John “Skip” McKoy to be given Exceptional Service Award

At tonight’s monthly meeting of the DC Public Charter School Board former chairman John “Skip” McKoy is to be presented with an Exceptional Service Award.  The recognition is well deserved.

I cannot remember when I first met Mr. McKoy, but I do recall the impression he made upon me.  The man epitomizes class.  During his over six year tenure on the board and as head of the PCSB he consistently interacted with everyone he met in a manner that exuded dignity and respect, no matter their point of view.  This approach was especially important because during his two years as chair he faced a couple of the most difficult issues that the organization had experienced in its twenty year history.  Of course, I’m referring to the financial irregularities that were uncovered at Options PCS and Dorothy I. Height Community Academy PCS.  His steady calm leadership led to both situations being resolved for the betterment of the students attending these institutions and for the nation’s capital as a whole.

There were many other accomplishments.  Mr. McKoy continued the emphasis on quality that was begun under the fine direction of prior PCSB chairman Brian Jones. By the time he left his position in 2015, D.C.’s charter school movement had seen an increase of 59 percent in the number of pupils attending Performance Management Framework Tier 1 schools from the PMF baseline 2010 to 2011 term and, perhaps more significantly, a 74 percent reduction over the same period in the number of students in Tier 3 facilities.  About a dozen charters that were not meeting standards were closed.

Both the District of Columbia International School and the unified lottery, My School DC, were created with Mr. McKoy at the helm at the PCSB.  Moreover, I cannot forget one of my favorite of his achievements, in that I am now able to watch the proceedings of board meetings over the Internet in the comfort of my home.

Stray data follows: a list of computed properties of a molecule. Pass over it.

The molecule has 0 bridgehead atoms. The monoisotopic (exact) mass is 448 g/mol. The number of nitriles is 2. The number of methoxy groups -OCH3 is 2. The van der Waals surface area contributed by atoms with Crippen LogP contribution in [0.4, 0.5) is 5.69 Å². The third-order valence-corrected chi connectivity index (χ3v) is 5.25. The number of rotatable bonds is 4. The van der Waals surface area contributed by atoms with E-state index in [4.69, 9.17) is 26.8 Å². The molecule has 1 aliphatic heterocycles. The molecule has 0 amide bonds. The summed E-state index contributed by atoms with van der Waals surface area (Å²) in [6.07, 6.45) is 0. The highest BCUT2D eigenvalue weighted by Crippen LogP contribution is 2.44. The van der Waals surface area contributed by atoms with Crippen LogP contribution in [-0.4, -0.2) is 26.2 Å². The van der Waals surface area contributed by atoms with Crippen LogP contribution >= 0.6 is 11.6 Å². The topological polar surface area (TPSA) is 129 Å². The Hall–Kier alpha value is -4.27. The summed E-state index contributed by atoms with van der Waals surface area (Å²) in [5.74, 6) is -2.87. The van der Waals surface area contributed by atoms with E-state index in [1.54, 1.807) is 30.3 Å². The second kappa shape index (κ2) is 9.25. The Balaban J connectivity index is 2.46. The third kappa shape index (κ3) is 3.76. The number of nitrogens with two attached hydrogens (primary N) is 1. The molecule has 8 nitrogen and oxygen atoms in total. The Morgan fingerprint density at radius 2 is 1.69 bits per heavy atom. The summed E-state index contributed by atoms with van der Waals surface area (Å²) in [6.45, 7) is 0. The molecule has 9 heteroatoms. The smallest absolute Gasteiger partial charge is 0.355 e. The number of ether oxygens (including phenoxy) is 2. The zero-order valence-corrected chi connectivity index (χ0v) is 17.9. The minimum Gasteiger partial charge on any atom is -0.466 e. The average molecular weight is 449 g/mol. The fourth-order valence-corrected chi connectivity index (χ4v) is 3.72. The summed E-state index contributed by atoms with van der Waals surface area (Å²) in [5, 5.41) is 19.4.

Mr. McKoy sat down with me for a couple of interviews during his tenure as Chairman.  He was always forthcoming, honest, and warm.  Even when he was in the middle of the Options and Community Academy controversies he would answer my questions.  He also had no reluctance to let me know, softly, where he thought I had got something wrong.  The former PCSB chair did all of this and more because of his unwavering commitment to kids living in Washington D.C., something that also drove his strong work for years as head of programmatic initiatives at Fight for Children.  From my first interview:

“We can get to the point where each child is learning in a quality seat. We owe it to our parents and students. We have the structure, most of the resources, and talent to get there with the schools we have. We recognize that we are working in a political environment. Our charter schools have autonomy provided through the School Reform Act, but we must understand we are operating with public money. It has been the freedom to create and innovate that has led to the sector’s success and that must not be impeded.”

Congratulations on your award Mr. McKoy.

 

 

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